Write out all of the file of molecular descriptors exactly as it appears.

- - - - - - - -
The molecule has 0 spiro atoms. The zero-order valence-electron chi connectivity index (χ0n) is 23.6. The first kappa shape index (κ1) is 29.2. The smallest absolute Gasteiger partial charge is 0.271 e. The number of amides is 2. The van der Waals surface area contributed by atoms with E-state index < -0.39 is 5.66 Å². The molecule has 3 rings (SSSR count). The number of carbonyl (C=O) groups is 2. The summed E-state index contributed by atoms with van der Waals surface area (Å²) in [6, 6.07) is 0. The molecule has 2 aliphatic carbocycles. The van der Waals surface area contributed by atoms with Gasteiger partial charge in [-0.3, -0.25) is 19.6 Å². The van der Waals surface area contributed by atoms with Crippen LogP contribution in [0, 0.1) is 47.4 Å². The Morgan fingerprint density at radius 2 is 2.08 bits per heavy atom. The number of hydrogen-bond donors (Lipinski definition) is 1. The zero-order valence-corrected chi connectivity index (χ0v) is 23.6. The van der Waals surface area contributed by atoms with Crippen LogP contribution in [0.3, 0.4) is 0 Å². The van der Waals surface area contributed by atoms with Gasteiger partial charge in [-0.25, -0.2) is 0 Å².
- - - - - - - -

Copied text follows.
The molecule has 0 spiro atoms. The zero-order valence-electron chi connectivity index (χ0n) is 23.6. The first kappa shape index (κ1) is 29.2. The smallest absolute Gasteiger partial charge is 0.271 e. The number of amides is 2. The van der Waals surface area contributed by atoms with E-state index < -0.39 is 5.66 Å². The molecule has 3 rings (SSSR count). The number of carbonyl (C=O) groups is 2. The summed E-state index contributed by atoms with van der Waals surface area (Å²) in [6, 6.07) is 0. The molecule has 2 aliphatic carbocycles. The van der Waals surface area contributed by atoms with Gasteiger partial charge in [-0.3, -0.25) is 19.6 Å². The van der Waals surface area contributed by atoms with Crippen LogP contribution in [0, 0.1) is 47.4 Å². The Morgan fingerprint density at radius 2 is 2.08 bits per heavy atom. The number of hydrogen-bond donors (Lipinski definition) is 1. The zero-order valence-corrected chi connectivity index (χ0v) is 23.6. The van der Waals surface area contributed by atoms with Crippen LogP contribution in [0.3, 0.4) is 0 Å². The van der Waals surface area contributed by atoms with Gasteiger partial charge in [-0.25, -0.2) is 0 Å².